So Daniel goes to the king. He’s asked if he is able to tell him the dream (26). You can almost see the king’s face fall as he begins his answer: ‘No wise men, enchanters, magicians, or diviners can show to the king the mystery that the king is asking...’ (27) That’s the very issue. In case Neb is getting worried, Daniel continues: ‘But there is a God in heaven who reveals mysteries...’ This true God is able to reveal mysteries, to show what the future will hold, because he holds the future.

And so eventually, after 30 verses, we get to discover what the king saw. He dreamt of a great statue, huge, shiny, and frightening. It was of various parts - the top of gold, chest and arms of silver, middle and thighs bronze, legs of iron and feet or iron and clay. Yet this impressive statue is shattered into pieces by ‘a stone was cut out, not by human hands... (which) became a great mountain and filled the whole earth.’

Now what is that all about? What could it possibly mean? Daniel gives God’s interpretation. The head of gold - this is Nebuchadnezzar. He is the ruler of the entire world - the superpower of his day. But his kingdom will not remain forever - another one will follow, of silver. Just think of the former glory of the British Empire, when (as the Last Night of the Proms reminded us last night) Britannia ruled the waves. Think of the old maps coloured red to show the extent of the kingdom (reminds me of the schoolboy asked why it was said that the sun never set on the British Empire - he answered that the BE was in the east, whereas the sun set in the west...). This silver kingdom is the Medes and Persians. Next, comes bronze - the Greeks. And finally, the iron and clay, the Romans.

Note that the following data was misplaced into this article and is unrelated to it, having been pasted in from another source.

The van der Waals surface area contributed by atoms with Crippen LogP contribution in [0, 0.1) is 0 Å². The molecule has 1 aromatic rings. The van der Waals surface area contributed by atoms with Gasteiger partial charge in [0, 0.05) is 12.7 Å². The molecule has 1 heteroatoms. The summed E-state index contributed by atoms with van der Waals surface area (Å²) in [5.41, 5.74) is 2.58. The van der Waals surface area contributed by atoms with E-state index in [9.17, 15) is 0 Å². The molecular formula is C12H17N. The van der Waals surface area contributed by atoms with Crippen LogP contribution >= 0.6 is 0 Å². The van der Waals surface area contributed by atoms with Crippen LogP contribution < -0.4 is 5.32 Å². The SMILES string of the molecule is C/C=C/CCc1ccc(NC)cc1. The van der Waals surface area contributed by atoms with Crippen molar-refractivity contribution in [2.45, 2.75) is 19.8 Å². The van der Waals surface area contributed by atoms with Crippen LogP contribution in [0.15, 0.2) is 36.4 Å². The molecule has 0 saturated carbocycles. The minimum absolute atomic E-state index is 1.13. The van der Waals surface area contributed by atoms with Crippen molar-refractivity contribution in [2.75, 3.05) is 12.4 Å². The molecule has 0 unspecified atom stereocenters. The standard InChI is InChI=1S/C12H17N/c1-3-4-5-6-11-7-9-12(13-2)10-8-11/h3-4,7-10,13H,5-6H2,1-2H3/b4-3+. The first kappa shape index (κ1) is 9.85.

God is telling Neb about the future, and in the time of the Roman empire, something new and different will happen. These are all earthly kingdoms, but in those days, will come a kingdom not of human hands - this stone which shatters all power and rule, and which grows to fill the whole earth.

‘And in the days of those kings the God of heaven will set up a kingdom that shall never be destroyed, nor shall this kingdom be left to another people. It shall crush all these kingdoms and bring them to an end, and it shall stand for ever.’ (44) For Daniel and Nebuchadnezzar, these things were all in the future. They looked ahead to see what God had promised to fulfil.

But from our viewpoint, we look back, to see what God has done. We can see much clearer than Daniel ever could, just how it would all turn out. In the days of the Romans, this new heavenly kingdom was established, as the king came to declare the good news. The Romans are long gone - a history project for school children. But this kingdom, Jesus’ kingdom, has continued for two thousand years - the promise is true, that is shall never be destroyed.

When you apply for a loan, the bank checks your ‘credit rating’ - what you have done in the past helps them decide how reliable you’ll be in the future. Check out God’s credit rating. Not one of his promises have fallen to the ground. As we look to the future, it can seem so uncertain. We don’t know what it holds. But Daniel calls us to trust in the God who holds the future. There is a God in heaven who is faithful and true. He reveals mysteries, and he has revealed himself to us, especially in the person of his Son, the Lord Jesus, the King. Will you trust in him today?

This sermon was preached in Aghavea Parish Church on Sunday 8th September 2013.